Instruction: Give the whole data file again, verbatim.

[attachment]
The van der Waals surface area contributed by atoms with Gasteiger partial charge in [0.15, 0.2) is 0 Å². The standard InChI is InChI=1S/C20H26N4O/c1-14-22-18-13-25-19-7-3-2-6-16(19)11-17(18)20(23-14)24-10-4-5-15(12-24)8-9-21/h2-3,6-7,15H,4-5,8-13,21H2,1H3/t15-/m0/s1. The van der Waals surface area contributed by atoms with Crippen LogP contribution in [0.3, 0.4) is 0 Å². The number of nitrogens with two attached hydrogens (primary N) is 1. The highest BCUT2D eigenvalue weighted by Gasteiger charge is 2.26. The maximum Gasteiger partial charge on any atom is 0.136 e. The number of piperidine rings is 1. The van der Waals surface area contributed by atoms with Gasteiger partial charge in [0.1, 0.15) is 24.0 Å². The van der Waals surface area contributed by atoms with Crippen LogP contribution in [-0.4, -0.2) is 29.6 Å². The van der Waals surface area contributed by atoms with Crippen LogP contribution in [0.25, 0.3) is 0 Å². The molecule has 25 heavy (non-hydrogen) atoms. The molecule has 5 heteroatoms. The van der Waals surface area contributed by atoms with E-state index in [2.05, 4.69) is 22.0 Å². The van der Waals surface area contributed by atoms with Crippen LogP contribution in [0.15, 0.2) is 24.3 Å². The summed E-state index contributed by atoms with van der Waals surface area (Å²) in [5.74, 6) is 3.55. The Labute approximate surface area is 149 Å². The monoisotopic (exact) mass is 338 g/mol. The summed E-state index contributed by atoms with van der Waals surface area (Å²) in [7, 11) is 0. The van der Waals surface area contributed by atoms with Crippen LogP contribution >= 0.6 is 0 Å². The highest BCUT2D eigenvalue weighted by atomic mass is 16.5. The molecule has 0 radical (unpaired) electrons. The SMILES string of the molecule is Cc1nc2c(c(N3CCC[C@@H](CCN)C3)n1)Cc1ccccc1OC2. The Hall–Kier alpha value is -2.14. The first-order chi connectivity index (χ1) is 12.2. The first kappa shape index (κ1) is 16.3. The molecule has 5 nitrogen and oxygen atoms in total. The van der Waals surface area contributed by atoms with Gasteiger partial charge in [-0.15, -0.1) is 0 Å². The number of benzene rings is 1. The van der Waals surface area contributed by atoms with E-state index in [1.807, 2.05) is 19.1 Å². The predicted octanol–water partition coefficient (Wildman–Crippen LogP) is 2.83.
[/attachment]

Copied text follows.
The van der Waals surface area contributed by atoms with Gasteiger partial charge in [0.15, 0.2) is 0 Å². The standard InChI is InChI=1S/C20H26N4O/c1-14-22-18-13-25-19-7-3-2-6-16(19)11-17(18)20(23-14)24-10-4-5-15(12-24)8-9-21/h2-3,6-7,15H,4-5,8-13,21H2,1H3/t15-/m0/s1. The van der Waals surface area contributed by atoms with Crippen LogP contribution in [0.3, 0.4) is 0 Å². The number of nitrogens with two attached hydrogens (primary N) is 1. The highest BCUT2D eigenvalue weighted by Gasteiger charge is 2.26. The maximum Gasteiger partial charge on any atom is 0.136 e. The number of piperidine rings is 1. The van der Waals surface area contributed by atoms with Gasteiger partial charge in [0.1, 0.15) is 24.0 Å². The van der Waals surface area contributed by atoms with Crippen LogP contribution in [-0.4, -0.2) is 29.6 Å². The van der Waals surface area contributed by atoms with Crippen LogP contribution in [0.25, 0.3) is 0 Å². The molecule has 25 heavy (non-hydrogen) atoms. The molecule has 5 heteroatoms. The van der Waals surface area contributed by atoms with E-state index in [2.05, 4.69) is 22.0 Å². The van der Waals surface area contributed by atoms with Crippen LogP contribution in [0.15, 0.2) is 24.3 Å². The summed E-state index contributed by atoms with van der Waals surface area (Å²) in [5.74, 6) is 3.55. The Labute approximate surface area is 149 Å². The monoisotopic (exact) mass is 338 g/mol. The summed E-state index contributed by atoms with van der Waals surface area (Å²) in [7, 11) is 0. The van der Waals surface area contributed by atoms with Crippen LogP contribution >= 0.6 is 0 Å². The highest BCUT2D eigenvalue weighted by atomic mass is 16.5. The molecule has 0 radical (unpaired) electrons. The SMILES string of the molecule is Cc1nc2c(c(N3CCC[C@@H](CCN)C3)n1)Cc1ccccc1OC2. The Hall–Kier alpha value is -2.14. The first-order chi connectivity index (χ1) is 12.2. The first kappa shape index (κ1) is 16.3. The molecule has 5 nitrogen and oxygen atoms in total. The van der Waals surface area contributed by atoms with Gasteiger partial charge in [-0.15, -0.1) is 0 Å². The number of benzene rings is 1. The van der Waals surface area contributed by atoms with E-state index in [1.807, 2.05) is 19.1 Å². The predicted octanol–water partition coefficient (Wildman–Crippen LogP) is 2.83.